I Love You Because
Words & Music:
I love you because you understand dear
Every single thing I try to do.
You're always there to lend a helping hand, dear.
I love you most of all because you're you.
No matter what the world may say about me,
I know your love will always see me through.
I love you for the way you never doubt me.
But most of all I love you 'cause you're you.
I love you because, because my heart is ligther
honey everytime, everytime I'm walking by your side
and I love you, yes I love you because the future is a little bit brighter
and the door, the door of my happiness, you open wide
No matter what may be the style or season,
I know your heart will always be true.
I love you for a hundred thousand reasons,
But most of all I love you 'cause you're you.
, first released on
Elvis didn't had the voice nor the technical abilities to sing a song like this in this early stage of his career. Sam left this in the vault for a very good reason. It's boring and amateurish. 1 star.
This was one of the absolute first records I ever owned by Elvis Presley on 78 RPM record; on the other side was Trying to get to You, a real classic. This was a Christmas Gift if memory serves me right. Not one of his better efforts but he's trying and it does hold nostalgic for me.
This is such a terrific song and Elvis' rendition of it is magnificent. I've never skipped it. 5 Stars
Bear in mine that Elvis's real style and trend was still to come. In hind site he should have re-recorded this during the 60's
Better than Harbour Lights and the early private ballad efforts and for me more enjoyable than 'When It Rains It Really Pours ' from the Sun Period. I think the speaking voice of Presley was always an attraction and so I prefer that version. Obviously with his underdeveloped ballad voice at this time, this was not the best thing to come out of Sun, but it does have an innate simplistic charm
Put the song in your head and give it a rockabilly treatment. That'll do wonders. When listening to Scotty on this one I can almost hear Sam Phillips say:"Don't make it so damn complicated Scotty." Historical.
Take it or leave it. Gotta be in the mood I guess or I just skip it because I am not a fan of whistling in songs.
Fate would have it that we came to hear it. Unfortunately this is one I never really liked. But, I have a feeling that Elvis during the 70's might have done it better with his voice then. I tend to like Jim Reeves' version in between. I'm not too fond of those SUN ballads but can live with them. Blue Moon is a standout though! That's a classic!
I never really liked this song by Elvis or anyone else. Just dont dig the tune. Its an interesting track because he was so young, but other than that, it does nothing for me.
A song I never play, I usually skip this one.
I guess there's nothing strange to this song. It's a young talented singer in the making trying out a ballad in his day.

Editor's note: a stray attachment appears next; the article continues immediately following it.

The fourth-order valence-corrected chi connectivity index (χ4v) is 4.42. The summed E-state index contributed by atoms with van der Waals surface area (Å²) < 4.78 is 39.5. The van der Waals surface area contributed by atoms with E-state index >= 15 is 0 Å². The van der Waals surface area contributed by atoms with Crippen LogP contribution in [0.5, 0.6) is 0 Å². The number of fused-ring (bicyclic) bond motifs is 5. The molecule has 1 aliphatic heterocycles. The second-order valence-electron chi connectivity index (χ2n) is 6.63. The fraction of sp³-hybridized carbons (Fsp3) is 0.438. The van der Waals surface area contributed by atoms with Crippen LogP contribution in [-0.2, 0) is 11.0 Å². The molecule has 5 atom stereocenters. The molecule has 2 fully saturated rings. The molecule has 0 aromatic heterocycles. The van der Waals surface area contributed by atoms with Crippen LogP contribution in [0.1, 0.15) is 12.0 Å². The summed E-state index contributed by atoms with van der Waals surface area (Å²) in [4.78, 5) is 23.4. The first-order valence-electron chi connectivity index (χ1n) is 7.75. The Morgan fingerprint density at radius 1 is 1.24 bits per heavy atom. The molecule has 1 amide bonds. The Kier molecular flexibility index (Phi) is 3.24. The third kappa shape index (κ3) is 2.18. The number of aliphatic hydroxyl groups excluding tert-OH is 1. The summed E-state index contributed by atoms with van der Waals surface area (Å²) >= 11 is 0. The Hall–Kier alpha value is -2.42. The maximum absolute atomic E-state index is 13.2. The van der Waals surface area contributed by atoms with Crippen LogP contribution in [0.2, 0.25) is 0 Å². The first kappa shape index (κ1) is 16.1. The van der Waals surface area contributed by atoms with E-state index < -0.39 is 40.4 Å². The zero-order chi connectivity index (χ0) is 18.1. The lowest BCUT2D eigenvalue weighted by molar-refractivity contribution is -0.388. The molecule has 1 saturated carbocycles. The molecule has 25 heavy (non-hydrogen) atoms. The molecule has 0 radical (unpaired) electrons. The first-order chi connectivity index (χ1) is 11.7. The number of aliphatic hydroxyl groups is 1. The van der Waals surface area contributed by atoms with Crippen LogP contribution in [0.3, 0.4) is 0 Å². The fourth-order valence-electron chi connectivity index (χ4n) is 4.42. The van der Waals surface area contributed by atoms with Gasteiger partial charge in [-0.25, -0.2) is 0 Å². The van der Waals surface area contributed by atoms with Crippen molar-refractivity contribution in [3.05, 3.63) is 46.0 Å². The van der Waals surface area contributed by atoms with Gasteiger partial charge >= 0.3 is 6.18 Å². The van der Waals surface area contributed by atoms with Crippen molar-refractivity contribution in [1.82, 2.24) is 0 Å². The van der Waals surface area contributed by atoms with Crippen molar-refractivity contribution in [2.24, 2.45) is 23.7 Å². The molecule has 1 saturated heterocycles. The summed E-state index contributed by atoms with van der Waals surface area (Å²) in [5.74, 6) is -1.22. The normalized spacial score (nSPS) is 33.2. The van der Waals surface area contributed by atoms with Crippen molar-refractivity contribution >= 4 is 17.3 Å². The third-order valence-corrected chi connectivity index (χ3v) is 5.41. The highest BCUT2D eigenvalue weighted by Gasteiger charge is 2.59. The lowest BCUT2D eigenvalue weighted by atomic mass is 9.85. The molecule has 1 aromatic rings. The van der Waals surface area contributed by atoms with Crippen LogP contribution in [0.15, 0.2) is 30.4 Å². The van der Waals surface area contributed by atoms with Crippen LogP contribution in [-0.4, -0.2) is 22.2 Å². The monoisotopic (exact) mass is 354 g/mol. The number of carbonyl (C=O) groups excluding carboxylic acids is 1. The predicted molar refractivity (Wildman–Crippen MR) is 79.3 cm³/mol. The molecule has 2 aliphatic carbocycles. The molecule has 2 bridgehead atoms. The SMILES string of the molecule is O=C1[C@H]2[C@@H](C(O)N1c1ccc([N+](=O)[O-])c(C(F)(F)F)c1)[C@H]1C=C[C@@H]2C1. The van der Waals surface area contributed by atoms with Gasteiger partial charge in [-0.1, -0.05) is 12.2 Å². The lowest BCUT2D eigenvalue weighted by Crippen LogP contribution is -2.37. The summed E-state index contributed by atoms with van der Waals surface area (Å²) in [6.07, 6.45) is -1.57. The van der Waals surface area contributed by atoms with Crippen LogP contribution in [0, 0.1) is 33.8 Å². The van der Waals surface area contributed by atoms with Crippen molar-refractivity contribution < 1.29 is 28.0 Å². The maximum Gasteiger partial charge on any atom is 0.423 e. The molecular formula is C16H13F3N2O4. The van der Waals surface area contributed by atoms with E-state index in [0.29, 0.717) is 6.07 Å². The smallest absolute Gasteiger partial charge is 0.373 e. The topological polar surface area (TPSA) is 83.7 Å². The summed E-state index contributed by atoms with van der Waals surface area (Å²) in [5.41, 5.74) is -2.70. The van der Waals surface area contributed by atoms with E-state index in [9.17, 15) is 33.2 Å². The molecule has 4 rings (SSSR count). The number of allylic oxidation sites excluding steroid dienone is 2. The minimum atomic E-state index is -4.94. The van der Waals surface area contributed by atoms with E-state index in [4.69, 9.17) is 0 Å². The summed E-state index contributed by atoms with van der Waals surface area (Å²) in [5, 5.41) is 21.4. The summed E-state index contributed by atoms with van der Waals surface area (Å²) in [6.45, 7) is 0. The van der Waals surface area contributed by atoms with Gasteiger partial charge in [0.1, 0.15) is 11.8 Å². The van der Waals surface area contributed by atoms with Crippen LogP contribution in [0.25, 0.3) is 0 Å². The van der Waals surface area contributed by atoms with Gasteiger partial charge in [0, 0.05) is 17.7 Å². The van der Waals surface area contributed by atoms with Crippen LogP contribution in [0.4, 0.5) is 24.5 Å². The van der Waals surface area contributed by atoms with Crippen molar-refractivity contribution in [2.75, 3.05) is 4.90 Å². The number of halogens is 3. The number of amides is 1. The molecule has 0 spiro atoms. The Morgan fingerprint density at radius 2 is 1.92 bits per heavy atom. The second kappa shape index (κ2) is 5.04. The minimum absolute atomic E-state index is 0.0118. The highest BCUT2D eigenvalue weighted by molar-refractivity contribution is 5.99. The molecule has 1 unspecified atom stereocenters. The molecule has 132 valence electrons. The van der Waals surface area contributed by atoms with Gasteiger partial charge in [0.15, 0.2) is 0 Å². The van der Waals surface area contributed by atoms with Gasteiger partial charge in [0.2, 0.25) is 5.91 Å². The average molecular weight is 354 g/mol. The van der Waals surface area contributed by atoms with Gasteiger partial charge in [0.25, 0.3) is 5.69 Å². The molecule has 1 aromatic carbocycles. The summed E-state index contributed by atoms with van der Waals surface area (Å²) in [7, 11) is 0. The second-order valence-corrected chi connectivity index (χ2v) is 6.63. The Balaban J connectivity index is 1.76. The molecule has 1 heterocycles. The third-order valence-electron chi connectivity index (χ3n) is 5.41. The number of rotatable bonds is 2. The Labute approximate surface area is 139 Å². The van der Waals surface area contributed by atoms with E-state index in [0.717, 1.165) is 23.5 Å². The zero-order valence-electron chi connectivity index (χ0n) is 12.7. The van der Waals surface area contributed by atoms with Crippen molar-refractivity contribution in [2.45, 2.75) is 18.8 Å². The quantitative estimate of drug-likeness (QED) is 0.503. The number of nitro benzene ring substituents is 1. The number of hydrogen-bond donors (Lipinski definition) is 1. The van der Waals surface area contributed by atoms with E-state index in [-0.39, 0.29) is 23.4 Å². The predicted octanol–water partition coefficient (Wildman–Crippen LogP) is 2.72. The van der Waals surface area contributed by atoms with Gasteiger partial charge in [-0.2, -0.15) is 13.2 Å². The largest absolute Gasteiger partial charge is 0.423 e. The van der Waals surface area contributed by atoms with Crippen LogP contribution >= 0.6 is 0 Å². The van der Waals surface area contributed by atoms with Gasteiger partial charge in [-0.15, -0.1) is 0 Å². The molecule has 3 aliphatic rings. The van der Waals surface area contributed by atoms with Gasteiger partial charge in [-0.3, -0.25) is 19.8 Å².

An amateurish Sun track from the very early days. I don't say amateurish as an insult, it is just apparent with this track that Elvis had not yet perfected his ballad singing in July of 1954. His total lack of knowledge in the field of music at that time is one of the things that made his rockabilly tunes from that time so great. He was singing totally from his soul and just waling. Unfortunately with a ballad you have to have the pipes plus the soul to make it go over well. This one is not awful, and it is important in listening to where Elvis began as a professional singer and what he achieved in a few short years. Listen to "I Was The One" recorded 1 1/2 years later and you will here how Elvis had matured when it comes to singing ballads. Even on the super slow ones like "Playing For Keeps" and "Don't" (recorded in '57), Elvis was learning how to use his God-given vocals to perfection. By the time he returned from the Army, he had become the best ballad singer in the world. Better than Pat Boone, Nat "King" Cole, Sinatra or any of them.
one of the weaker sun tracks, but it´s still very listenable. I prefer the alternate take that´s been around on a few sun compilations, Elvis at sun is one of them. The monologue part in that version is just incredible. Already at the age of 19, he showed what a great ballad singer he really was
I love the Jim Reeves version but what's hypnotic about Elvis's rendition is that to me he sounds like he's sitting outside his house just playing his guitar and singing for himself, unaware thathe's beeing taped. He sounds so lost in it and off in his own world that for that reason mainly I do usually let this one play when it pops up on Ipod Shuffle.
A country song covered by a multitude of singers but more associated with Jim Reeves. There are few 1950s songs which I dislike by Elvis and this recording is one of them.
A very strange song, there are times I hate it and then again I love it for its simplicity and the subtle way Elvis treated it.
Available Alternate Versions